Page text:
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Wasim IQBAL, Plaintiff-Appellee, Oakwood Hospital and Heritage Hospital, Intervening Plaintiffs, v. BRISTOL WEST INSURANCE GROUP, Defendant-Appellant, Auto Club Insurance Association of Michigan and Citizens Insurance Company of America, Defendants-Appellees.
Defendant Bristol West Insurance Group appeals by delayed leave granted orders of the trial court granting summary disposition in favor of plaintiff and the remaining parties and against Bristol in this case arising out of a motor-vehicle accident in which plaintiff, the driver of a car that was rear-ended at a stoplight, was injured. Plaintiff received medical treatment for his injuries from intervening plaintiffs Oakwood Hospital and Heritage Hospital. Plaintiff resided with his sister and fell under the umbrella of a household no-fault insurance policy issued by Bristol. The vehicle, which was titled and registered in the name of plaintiff's brother, was insured by defendant Auto Club Insurance Association of Michigan.1 Bristol argued that plaintiff should be considered the “owner” of the vehicle under MCL 500.3101(2)(g)(i) because he had the use of his brother's vehicle for a period greater than 30 days. Therefore, according to Bristol, plaintiff was required to maintain insurance on the vehicle under the no-fault act, MCL 500. 3101 et seq., despite the fact that plaintiff's brother already had the vehicle insured by Auto Club. Bristol contended that, because plaintiff failed to insure the vehicle under MCL 500.3101(1), plaintiff was not entitled to collect personal protection insurance (PIP) benefits pursuant to MCL 500. 3113(b). The trial court concluded that the issue regarding whether plaintiff was the “owner” of the vehicle under MCL 500.3101(2)(g)(i) was irrelevant for purposes of analysis under MCL 500.3113(b), where the vehicle was specifically insured by plaintiff's brother. Because the language in MCL 500.3113(b) precluding recovery of PIP benefits links the security or insurance requirement to the vehicle only and not the person, the trial court correctly ruled that plaintiff was entitled to PIP benefits because the vehicle was in fact insured, regardless of whether plaintiff was the “owner” of the vehicle. Accordingly, we affirm.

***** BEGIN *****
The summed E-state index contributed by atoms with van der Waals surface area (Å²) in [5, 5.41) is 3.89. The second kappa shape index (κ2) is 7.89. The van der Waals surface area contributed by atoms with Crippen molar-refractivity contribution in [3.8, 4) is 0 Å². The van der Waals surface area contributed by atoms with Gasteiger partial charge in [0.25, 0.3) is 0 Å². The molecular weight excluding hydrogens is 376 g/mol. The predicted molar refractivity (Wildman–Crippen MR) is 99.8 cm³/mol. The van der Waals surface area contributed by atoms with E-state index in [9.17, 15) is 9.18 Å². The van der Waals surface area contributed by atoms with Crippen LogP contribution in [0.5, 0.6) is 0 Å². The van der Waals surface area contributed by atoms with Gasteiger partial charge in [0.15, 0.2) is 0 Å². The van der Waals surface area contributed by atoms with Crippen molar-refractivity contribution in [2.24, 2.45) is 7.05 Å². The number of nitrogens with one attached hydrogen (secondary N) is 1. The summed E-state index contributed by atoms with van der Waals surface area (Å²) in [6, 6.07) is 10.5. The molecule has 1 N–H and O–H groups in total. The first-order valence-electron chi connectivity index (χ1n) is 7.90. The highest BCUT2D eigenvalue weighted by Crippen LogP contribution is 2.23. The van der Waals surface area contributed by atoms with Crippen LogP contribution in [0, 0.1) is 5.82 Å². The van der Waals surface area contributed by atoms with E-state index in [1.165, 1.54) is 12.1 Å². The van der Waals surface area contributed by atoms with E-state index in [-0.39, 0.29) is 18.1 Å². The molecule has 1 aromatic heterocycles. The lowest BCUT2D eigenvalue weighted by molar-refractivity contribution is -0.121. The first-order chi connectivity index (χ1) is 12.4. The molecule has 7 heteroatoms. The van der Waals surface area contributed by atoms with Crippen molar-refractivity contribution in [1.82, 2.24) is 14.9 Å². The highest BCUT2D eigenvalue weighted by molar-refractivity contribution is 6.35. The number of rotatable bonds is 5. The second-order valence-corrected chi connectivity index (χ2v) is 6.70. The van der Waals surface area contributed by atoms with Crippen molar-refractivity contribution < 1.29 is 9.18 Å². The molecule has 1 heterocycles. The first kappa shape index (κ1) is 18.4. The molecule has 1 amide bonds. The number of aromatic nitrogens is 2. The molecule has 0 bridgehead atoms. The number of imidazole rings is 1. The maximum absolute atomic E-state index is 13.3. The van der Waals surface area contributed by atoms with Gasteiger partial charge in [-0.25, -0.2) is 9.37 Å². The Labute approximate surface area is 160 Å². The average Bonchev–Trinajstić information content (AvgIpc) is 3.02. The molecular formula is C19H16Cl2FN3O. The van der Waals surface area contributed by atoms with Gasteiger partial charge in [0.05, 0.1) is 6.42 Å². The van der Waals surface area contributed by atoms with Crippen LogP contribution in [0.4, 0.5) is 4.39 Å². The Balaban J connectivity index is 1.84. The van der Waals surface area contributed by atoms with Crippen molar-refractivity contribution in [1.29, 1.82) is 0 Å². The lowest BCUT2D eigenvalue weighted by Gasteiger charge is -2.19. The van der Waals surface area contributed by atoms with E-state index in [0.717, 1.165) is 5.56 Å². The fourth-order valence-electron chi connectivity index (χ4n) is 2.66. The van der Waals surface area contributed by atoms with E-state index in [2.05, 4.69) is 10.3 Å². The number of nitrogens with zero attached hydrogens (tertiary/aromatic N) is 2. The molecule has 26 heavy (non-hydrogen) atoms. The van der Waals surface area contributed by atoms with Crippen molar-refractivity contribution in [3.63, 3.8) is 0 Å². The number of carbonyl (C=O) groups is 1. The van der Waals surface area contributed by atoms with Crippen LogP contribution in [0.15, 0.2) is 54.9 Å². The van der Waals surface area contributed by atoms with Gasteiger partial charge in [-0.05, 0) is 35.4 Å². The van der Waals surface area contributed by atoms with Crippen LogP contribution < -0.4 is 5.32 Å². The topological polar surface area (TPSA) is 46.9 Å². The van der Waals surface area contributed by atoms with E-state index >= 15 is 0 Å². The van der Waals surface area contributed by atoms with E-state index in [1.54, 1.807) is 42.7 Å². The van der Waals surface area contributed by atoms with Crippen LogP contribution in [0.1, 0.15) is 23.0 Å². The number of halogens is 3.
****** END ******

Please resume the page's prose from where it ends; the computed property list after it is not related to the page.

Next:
I. Basic Facts and Procedural History